He’s not standing fully upright so the yellow line is around 1.75m. The red line is just above his knee and, fortunately as I’m the same height, I can estimate it to be around 70cm. That’s a total of 2.45m.
The exact measurement doesn’t really matter, what’s important is we now have visual proof that a world class runner takes well over two metres with a single step.
Finally here’s a look at his last two steps, he’s easily covering the better part of five metres. His black shorts make it harder to identify which leg is forward or backwards but if you look at this shoulders there’s no doubt about it. And you can also see how far his body moves over the top of his support leg as he pivots from landing up to toe-off.
So far I’ve talked about the stride length of the 400m hurdler and 800m runners. These shorter distance track athletes always have a longer stride than distance runners because the speeds they run (around 3 – 3min30/mile) are that much quicker.
Last weekend the BBC were showing the Great Manchester Runs. A friend who was watching the women’s 10K race messaged to point out the difference in running styles of the two lead ladies – Eilish McColgan and Meraf Bahta.
It was clear McColgan has a long, bouncy stride with a high back kick – probably because she’s still doing shorter track races – whereas Bahta’s stride was shorter and flatter. By flatter I mean she’s staying more level with the ground, less bounce.
Rewatching footage from the second kilometre I counted their respective cadences. McColgan was running at 172 steps per minute, Bahta up at 200. It’s a notable difference and knowing that they were running together slightly faster than 3min/km (4:45/mile) you get an indication of their stride lengths – McColgan’s is 1.97m and Bahta’s 1.70m.
McColgan is impressive but it’s Bahta who really makes the point. Even for a high cadence runner, she still has a stride length far above that of most runners. Most of the ordinary runners I know have short stride lengths according to their Garmins. If it’s much over a metre on a general run that’s unusual. Of course you can’t big stride all the time but I doubt many have the strength and technique to extend their stride out when required.
My 10K races have an upper end value of something like 1.4m when I’m fresh and usually drop into the 1.30s by the end. I’m sure I’m not unusual in this respect and of course I’m not running world class pace so it’s naturally going to be shorter at my slower race paces.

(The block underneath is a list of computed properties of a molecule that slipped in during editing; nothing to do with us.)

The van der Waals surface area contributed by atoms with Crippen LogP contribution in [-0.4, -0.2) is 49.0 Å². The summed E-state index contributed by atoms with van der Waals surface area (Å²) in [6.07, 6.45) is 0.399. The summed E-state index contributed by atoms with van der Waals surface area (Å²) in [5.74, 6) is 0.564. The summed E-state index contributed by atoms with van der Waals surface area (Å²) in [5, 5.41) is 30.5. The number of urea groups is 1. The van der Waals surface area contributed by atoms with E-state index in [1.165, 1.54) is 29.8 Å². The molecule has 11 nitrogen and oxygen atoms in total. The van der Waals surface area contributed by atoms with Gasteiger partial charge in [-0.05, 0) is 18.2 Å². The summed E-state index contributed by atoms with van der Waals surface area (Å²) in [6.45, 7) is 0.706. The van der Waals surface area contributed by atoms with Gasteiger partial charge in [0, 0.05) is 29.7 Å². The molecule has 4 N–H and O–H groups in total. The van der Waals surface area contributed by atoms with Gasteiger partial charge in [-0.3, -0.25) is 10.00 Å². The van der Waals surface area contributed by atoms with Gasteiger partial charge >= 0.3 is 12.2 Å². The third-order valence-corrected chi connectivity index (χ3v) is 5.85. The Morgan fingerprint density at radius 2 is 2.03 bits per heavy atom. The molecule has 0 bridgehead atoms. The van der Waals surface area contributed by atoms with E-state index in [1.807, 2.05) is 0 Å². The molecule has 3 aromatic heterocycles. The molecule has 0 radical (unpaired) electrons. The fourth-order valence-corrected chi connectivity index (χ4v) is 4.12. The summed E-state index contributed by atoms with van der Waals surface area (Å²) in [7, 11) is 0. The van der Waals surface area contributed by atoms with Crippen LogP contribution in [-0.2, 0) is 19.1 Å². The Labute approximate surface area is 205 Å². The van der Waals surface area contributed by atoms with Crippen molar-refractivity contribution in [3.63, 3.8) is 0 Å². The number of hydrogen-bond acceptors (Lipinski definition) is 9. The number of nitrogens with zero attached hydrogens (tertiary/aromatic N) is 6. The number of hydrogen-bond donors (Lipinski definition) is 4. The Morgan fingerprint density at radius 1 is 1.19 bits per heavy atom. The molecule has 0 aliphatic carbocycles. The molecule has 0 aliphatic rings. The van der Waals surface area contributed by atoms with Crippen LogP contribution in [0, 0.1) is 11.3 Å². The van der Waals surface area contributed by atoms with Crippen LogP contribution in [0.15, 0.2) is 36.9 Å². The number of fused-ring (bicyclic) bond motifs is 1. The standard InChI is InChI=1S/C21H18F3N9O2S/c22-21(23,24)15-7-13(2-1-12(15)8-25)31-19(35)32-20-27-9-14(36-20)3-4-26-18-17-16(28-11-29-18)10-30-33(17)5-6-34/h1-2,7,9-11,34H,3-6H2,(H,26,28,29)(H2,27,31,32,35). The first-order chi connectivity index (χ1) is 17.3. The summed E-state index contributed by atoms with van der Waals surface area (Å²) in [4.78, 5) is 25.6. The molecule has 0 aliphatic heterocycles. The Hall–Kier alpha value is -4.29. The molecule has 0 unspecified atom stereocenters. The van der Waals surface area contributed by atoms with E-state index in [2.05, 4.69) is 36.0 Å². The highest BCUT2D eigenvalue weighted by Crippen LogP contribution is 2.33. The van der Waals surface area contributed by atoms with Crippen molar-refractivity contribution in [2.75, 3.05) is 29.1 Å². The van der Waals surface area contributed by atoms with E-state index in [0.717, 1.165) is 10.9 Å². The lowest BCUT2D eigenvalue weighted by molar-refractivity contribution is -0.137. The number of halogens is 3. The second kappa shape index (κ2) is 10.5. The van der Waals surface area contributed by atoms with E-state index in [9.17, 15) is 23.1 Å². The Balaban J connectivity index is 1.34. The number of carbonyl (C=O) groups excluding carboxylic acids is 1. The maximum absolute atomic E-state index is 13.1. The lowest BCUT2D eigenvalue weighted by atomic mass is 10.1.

Most ordinary runners work on their cadence with no thought for improving their mechanics or top-end speed to create a longer stride length. This is a mistake because as we’re seeing with someone like Bahta, that longer stride length is still beneficial when you have a high cadence.
The way you develop a decent stride length is by pushing off more powerfully. You don’t reach out in front of you, you launch yourself forwards through the air with each step. Think of it like being on a pogo stick using the spring to load up and travel forwards for as much distance as possible. As a runner when your leg is behind you, you extend your hip, your knee, your ankle to push forwards. Learning this technique is best done during strides or hill sprints. Short efforts where you’re not concerned about running out of energy or fatiguing.
One last picture of David Rudisha to marvel at. It’s during the flight phase of the last step. His foot is a good half metre or more before the line and looks like he will land there yet somehow he travels on., His effort at toe-off propels him forwards the extra distance before his foot hits the ground. It happens quickly and horizontally. There is very little drop which is what the white line is there to help see.
The white line is lined up with the word “Kenya” on his vest and level just above the black tape by the finish. Take another look below at the finish line photo and you can see he’s only dropped a matter of inches to now be level with it.
When he was in the air, he wasn’t actually high off the ground. His effort goes towards pushing him forwards not up into the air. If you watch slow runners they use a lot of energy bouncing up and down rather than going forwards – this is bad.
If you want to marvel at Rudisha’s running, here’s the video of his 2012 Olympic run. There’s a good, slow motion close-up at the 7min10 mark.